If the dealer calls you again, tape record the converstation if possible. This shows he believes the car has 190K miles on it.

Send over a friend (preferably some younger guy and a couple of his friends and have them act all excited about the car). Just don't have them know too much about the car or cars in general, just act'dumb' but with rich parents attitude who will buy it for me.

Have that friend tape record any conversation with the dealer about the car (with multiple friends there you have witnesses to the conversation if the tape recording does not work). Have one say something to the effect: "The car does not look to bad, only 90K miles on it" (but not to early, you want the dealer to think he has an easy sale and would not want to pass anything negative info like higher miles than what the odemeter says"

If the dealer corrects them that the odemeter is inaccurate, have them ask "Well how many miles do you think are on it?" See if he gives a figure lower then the 190K he has stated to you.

If the dealer agrees and passes it off as only 90K miles, you got him right were you want him. Balls to the wall
Have the friends play out the scene and eventually leave. Later on, confront him with the recording and mention your options of what you think you might pursue legally against him. Go get'em




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Discussion Starter · #13 ·
Well heres the latest.
I had my wife drive by and take a picture of the car sitting out front on the lot with a 6950$ price tag on it. Been there for 4 days and going.
Contacted my lawyer who says the papers have been signed, money has changed hands, the deal is done.
I'm still doing a title search on the car to find out for sure if it really has that many miles. Like the circuit court clerk said. (exceeds mechanical limits) only means the odometer has turned over. Not actual mileage could mean many things...
 

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You could have avoided all this odometer mileage talk if you would have gotten hold of a Myles_Turner to spin it back beforehand!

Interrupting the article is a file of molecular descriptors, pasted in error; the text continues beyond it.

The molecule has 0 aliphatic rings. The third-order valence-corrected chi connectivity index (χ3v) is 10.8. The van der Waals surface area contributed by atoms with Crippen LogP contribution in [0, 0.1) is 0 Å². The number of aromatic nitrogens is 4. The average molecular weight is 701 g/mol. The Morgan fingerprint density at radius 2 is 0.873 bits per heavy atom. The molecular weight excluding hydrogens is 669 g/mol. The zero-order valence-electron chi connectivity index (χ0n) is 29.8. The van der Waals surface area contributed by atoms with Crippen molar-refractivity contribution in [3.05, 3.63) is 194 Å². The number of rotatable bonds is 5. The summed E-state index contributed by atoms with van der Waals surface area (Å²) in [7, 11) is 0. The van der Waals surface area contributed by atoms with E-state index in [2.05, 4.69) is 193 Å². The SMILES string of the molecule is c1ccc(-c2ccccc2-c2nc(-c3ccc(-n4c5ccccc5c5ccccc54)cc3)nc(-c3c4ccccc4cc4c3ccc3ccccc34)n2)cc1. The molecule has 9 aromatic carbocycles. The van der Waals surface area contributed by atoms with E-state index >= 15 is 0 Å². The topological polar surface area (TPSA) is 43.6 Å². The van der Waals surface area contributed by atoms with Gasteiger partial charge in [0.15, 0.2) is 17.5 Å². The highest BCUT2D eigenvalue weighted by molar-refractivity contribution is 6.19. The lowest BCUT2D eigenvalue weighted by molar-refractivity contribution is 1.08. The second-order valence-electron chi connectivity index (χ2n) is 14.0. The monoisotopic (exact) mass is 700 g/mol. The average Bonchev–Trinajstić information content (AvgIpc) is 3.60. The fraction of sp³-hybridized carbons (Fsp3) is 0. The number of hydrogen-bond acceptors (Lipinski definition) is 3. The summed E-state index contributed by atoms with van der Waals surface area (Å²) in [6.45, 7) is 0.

Steve

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Myles Turner, the "odometer rollback specialist"

"The difference between Men and Boys are the price of their toys"

1970 SS 396 TH400
 

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I am a lawyer. I wish I could help you but the fact of the matter is, laws on this type of issue are very state specific.
Now, if I were you, I wouldn't worry about it. He'll have to pay filing fees and a lawyer to sue you. Probably not worth his time or his lawyers'.
Move on with your life and just let this guy stew in his own juices.
Wish I could help more...
 

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<BLOCKQUOTE>quote:</font><HR>Originally posted by Enganeer:
If the dealer calls you again, tape record the converstation if possible. <HR></BLOCKQUOTE>


Better get his permission first - and on tape. Tape recording anyone against their knowledge IS a crime...remember Linda Tripp?




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<BLOCKQUOTE>quote:</font><HR>Better get his permission first - and on tape. Tape recording anyone against their knowledge IS a crime...remember Linda Tripp?<HR></BLOCKQUOTE>

Not in every state!! Kansas or Missouri (I can't remember which one) law states that only one party has to have knowledge that the conversation is being recorded. Check your local, state and federal laws before proceeding!!

It would be fun, but only if he threatens you anymore.
 
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Tell him I'll give him his 3500.00 for the Buick. A 87 GN for a 92 dime a dozen K5 Blazer bro what are you drinking? j/k
Hope it works out for ya. I wouldn't sweat it it's not like they haven't been entirely truthful to others flowing thru the doors. They're just whining cause they think you got them, which I'm sure you didn't by a long shot.
 

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Kansas will allow the recording of conversations. As indicated each state is different about the transfer of titles. Your problem is that the dealer is holding your title if I am reading correct. He will have a certain amount of time to deliver the title or be in violation of state law. That is when you contact your attorney general for assistance.